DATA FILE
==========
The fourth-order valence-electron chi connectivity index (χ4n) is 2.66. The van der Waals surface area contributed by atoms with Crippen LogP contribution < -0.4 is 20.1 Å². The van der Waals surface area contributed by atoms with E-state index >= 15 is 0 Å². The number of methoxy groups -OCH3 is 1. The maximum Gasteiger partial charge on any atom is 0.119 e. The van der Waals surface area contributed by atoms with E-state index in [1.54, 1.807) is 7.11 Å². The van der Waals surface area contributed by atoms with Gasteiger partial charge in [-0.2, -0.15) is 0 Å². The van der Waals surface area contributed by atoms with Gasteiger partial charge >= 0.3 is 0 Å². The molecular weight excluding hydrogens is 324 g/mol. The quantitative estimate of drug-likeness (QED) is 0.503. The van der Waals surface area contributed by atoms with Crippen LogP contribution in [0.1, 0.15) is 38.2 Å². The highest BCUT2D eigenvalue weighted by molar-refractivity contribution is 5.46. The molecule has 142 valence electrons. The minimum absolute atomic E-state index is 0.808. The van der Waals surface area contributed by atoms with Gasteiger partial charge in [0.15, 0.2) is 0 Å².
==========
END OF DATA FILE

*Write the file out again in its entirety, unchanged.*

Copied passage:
The fourth-order valence-electron chi connectivity index (χ4n) is 2.66. The van der Waals surface area contributed by atoms with Crippen LogP contribution < -0.4 is 20.1 Å². The van der Waals surface area contributed by atoms with E-state index >= 15 is 0 Å². The number of methoxy groups -OCH3 is 1. The maximum Gasteiger partial charge on any atom is 0.119 e. The van der Waals surface area contributed by atoms with E-state index in [1.54, 1.807) is 7.11 Å². The van der Waals surface area contributed by atoms with Gasteiger partial charge in [-0.2, -0.15) is 0 Å². The van der Waals surface area contributed by atoms with Gasteiger partial charge >= 0.3 is 0 Å². The molecular weight excluding hydrogens is 324 g/mol. The quantitative estimate of drug-likeness (QED) is 0.503. The van der Waals surface area contributed by atoms with Crippen LogP contribution in [0.1, 0.15) is 38.2 Å². The highest BCUT2D eigenvalue weighted by molar-refractivity contribution is 5.46. The molecule has 142 valence electrons. The minimum absolute atomic E-state index is 0.808. The van der Waals surface area contributed by atoms with Gasteiger partial charge in [0.15, 0.2) is 0 Å².